UK: An Inspector Calls: Tuesdays Are The Favourite Day Of The Week For Dawn Raids

Last Updated: 27 January 2014
Article by John Cassels

The rules governing dawn raids by competition authorities in the EU are complex. Powers vary depending on whether the raiding authority is the European Commission or a national competition authority; the suspected infringement; and the legal basis for the decision to investigate and the execution of the investigation. In the heat of the moment, companies can compromise themselves if they do not ask the right questions or do the right things.

Under Regulation 1/2003, the Commission's powers to investigate suspected infringements of EU competition law include entering any premises, land or means of transport of the company; examining the company's books and other business records, irrespective of the medium on which they are stored; taking copies of any extracts from such books or records; sealing any business premises and books or records during the inspection; and asking any member of staff for an on-the-spot oral explanation of facts or documents relating to the inspection, and to record the answers in any form.

A company may consult a legal adviser during the inspection but the presence of a lawyer is not a legal condition for the validity of the inspection, and inspectors will only accept a short delay pending consultation of the lawyer before starting their inspection.

In May last year, the European Commission published revised guidance on the conduct of dawn raids and in particular sought to clarify the powers of inspectors to access and store electronic data.

The guidance highlights that a company's obligation to cooperate with Commission officials carrying out a dawn raid inspection extends to enabling access to all electronically stored data. A company may be required to provide members of staff to assist inspectors with IT-related tasks, such as the temporary blocking of individual email accounts or removing and reinstalling hard drives from computers. When such actions are taken, the company must not interfere in any way with these measures and must inform relevant employees accordingly.

The Commission's guidance, together with compliance and dawn raid training, can support a risk management strategy. Variables such as business sector, market structure and history of transgressions are also relevant in understanding businesses' regulatory risk. However, there are, in addition, statistics that can help to inform how companies might choose to target their resources in order to minimise their cost of preparedness.

We have analysed a random sample of 20 (relatively recent) EU cartel investigations to identify when the dawn raid that generally kickstarts these investigations took place. The results are detailed in below table.

EU Cartel investigation

Date of first dawn raid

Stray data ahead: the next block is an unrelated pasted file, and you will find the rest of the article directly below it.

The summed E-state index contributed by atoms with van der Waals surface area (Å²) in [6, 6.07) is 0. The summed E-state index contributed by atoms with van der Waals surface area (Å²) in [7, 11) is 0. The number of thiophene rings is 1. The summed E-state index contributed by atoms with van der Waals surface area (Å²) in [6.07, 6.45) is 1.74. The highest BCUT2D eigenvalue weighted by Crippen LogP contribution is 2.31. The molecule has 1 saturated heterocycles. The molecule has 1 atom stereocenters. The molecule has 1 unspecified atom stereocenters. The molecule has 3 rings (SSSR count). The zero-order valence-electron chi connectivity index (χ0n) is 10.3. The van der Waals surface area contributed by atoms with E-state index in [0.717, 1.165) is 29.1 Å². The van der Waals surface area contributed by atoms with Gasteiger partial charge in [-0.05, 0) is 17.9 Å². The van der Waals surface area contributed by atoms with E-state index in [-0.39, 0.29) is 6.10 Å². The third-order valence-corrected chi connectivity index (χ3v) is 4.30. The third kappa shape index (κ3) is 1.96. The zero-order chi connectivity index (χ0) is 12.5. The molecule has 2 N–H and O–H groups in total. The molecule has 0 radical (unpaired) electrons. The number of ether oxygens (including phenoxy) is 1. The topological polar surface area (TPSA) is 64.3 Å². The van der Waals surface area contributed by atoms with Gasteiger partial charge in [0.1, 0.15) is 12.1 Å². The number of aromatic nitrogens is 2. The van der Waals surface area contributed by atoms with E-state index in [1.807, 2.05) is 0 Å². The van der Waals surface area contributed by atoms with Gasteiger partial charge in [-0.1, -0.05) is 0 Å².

Day of week

Calcium carbide

16 January 2007


Mountings for windows and doors

3 July 2007


Freight forwarding

10 October 2007


Cathode ray tubes

8 November 2007


Consumer detergents

17 June 2008


Smartcard chips

21 October 2008


Refrigeration compressors

17 February 2009


North sea shrimps

24 March 2009


Automotive harnesses

24 February 2010


Polyurethane foam

27 July 2010


Paper envelopes

14 September 2010



18 January 2011


Euro interest rate derivatives

18 October 2011


Industrial bearings

8 November 2011


Car thermal systems

22 May 2012


Plastic pipes

26 June 2012


Car carriers (maritime)

6 September 2012


Car battery recycling

26 September 2012



23 April 2013


Cargo train transport services

18 June 2013


Fifteen of the twenty raids first took place on a Tuesday, with the remaining five starting either on a Wednesday or Thursday. In our sample, there were no raids that started on a Monday or on a Friday. From the perspective of the antitrust regulators that carry out such raids, this makes sense. EU Commission officials are based in Brussels. Unless the premises being raided are also in Brussels, the officials will need to travel to the target premises on a business day to be ready to conduct the raid first thing in the morning on the following business day. Having (presumably) carried out the preparatory work that is required for such an operation, including ensuring that the Commission has taken decisions where appropriate, it makes sense that the officials would then travel to the relevant location(s) on a Monday, ready to proceed with the raid on Tuesday morning. Starting on Tuesday allows sufficient days to continue gathering and securing evidence before the intervention of a weekend, when there is likely to be an enhanced risk that evidence will be compromised.

As regards the time of year, it is notable that none of the raids in the sample started in August or December. The Commission is effectively closed for the entire month of August so, to that extent, the statistics reflect annual holiday patterns. As regards December, it may be that the intervention of the Christmas break (and the prevalence of Christmas parties) militates against initiating a raid, with forensic evidence-gathering, at the year end.

Companies that consider themselves potentially to be at risk of an unannounced visit from EU inspectors should ensure that key executives trained to manage dawn raids are readier on Tuesdays than on other days of the week. Holidays should be encouraged during August and December.

The content of this article is intended to provide a general guide to the subject matter. Specialist advice should be sought about your specific circumstances.

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John Cassels
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